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Wisconsin Immigration Lawyers Prepare for Immigration Reform

State Bar of Wisconsin Inside Track

Following is an excerpt:

As of 2010, it was estimated that approximately 11.1 million unauthorized immigrants were living in the U.S.; approximately 10,000 in Wisconsin. So how will potential immigration reforms impact the U.S. and Wisconsin? In the following article, Madison immigration lawyer Grant Sovern pinpoints potential changes, and how they will impact U.S. businesses, as well as the lawyers who advise them. In addition, the Inside Track caught up with other local immigration lawyers to explore immigration issues and how they are planning for change.

America Dives into Immigration Reform: How it Could Affect Businesses

While stories concerning proposed comprehensive immigration reform, and related political announcements from a bipartisan group of senators and President Obama, have flooded the news, specific proposals have remained limited.

Nevertheless, clients are understandably interested in knowing how these broad proposals might play out in a potential law that could be enacted this year. Here are some of the practical ways in which these proposals apparently will affect employers and employees in the U.S., should they become law:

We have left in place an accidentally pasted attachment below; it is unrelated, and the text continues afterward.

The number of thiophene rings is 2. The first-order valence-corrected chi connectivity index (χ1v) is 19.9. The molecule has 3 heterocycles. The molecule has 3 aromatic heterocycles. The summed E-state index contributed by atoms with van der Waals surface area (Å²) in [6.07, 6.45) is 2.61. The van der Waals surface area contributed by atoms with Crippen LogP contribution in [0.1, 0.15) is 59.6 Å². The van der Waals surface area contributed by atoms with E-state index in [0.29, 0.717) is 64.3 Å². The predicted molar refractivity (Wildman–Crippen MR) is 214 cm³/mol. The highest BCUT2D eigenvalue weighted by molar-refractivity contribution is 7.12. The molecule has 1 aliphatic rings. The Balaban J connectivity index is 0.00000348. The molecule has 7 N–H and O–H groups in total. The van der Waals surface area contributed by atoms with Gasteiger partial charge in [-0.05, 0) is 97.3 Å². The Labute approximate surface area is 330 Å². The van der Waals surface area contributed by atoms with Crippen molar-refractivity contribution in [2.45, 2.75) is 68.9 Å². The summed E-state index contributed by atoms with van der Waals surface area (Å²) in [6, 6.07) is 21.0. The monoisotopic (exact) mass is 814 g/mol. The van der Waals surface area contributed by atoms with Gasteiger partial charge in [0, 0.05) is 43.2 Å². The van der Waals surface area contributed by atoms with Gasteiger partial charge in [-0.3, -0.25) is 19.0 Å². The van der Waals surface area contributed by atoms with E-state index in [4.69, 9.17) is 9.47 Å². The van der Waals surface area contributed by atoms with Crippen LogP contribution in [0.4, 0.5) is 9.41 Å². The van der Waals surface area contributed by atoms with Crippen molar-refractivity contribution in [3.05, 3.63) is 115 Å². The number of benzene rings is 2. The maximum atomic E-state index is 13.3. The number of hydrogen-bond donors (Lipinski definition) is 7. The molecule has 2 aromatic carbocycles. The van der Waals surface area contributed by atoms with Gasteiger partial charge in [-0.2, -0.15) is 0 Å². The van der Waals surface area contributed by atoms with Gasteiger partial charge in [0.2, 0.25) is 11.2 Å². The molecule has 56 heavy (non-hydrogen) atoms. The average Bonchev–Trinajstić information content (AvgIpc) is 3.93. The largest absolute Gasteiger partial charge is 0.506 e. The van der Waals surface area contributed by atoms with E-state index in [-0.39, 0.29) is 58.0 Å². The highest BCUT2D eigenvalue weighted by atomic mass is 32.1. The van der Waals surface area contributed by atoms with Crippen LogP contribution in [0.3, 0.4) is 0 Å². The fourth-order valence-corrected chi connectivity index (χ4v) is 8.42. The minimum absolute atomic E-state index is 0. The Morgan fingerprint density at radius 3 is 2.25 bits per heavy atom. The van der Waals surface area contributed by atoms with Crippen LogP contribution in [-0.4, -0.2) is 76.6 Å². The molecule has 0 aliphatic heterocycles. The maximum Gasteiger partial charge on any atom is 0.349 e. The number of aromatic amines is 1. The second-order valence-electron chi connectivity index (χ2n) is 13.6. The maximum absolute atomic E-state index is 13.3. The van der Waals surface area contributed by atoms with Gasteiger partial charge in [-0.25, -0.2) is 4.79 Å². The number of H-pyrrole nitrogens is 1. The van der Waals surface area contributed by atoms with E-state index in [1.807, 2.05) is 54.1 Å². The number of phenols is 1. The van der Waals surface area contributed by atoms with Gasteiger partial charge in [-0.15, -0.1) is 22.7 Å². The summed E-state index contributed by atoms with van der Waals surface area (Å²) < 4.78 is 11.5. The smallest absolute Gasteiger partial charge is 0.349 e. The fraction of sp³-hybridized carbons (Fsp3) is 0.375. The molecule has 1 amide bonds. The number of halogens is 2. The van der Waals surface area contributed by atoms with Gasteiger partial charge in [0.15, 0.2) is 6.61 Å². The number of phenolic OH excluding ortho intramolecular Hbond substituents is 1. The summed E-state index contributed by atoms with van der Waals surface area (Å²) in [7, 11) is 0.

Path to Citizenship for 11 million Undocumented People Currently in the U.S.

There will be increased border security, to a point deemed acceptable to a newly formed commission of governors, attorneys general and community leaders along the Southwest U.S. border, which will authorize the launch of a legalization program for undocumented immigrants.

Stronger prohibitions on racial profiling and excessive use of force in immigration enforcement will be included. Immigration authorities will employ an enhanced, existing screening system to track all noncitizens who leave the country, to aid in apprehending visa overstays.

Undocumented people will register, then pay any back taxes and a fine to earn a probationary legal status that will allow them to live and work temporarily in the U.S. People with a serious criminal history will be ineligible.

Once enforcement measures have been completed, those with probationary legal status must pass background checks, pay taxes, learn English and Civics, demonstrate a history of work in the U.S. and have current employment to earn lawful permanent resident status (green card), after all others in the legal pipeline have already earned their green cards.

Young undocumented immigrants who were brought to the U.S. by their parents, and those undocumented immigrants working in the U.S. agriculture industry, will be eligible for green cards without fulfilling all of the above criteria.

Originally published in the State Bar of Wisconsin Inside Track, February 20, 2013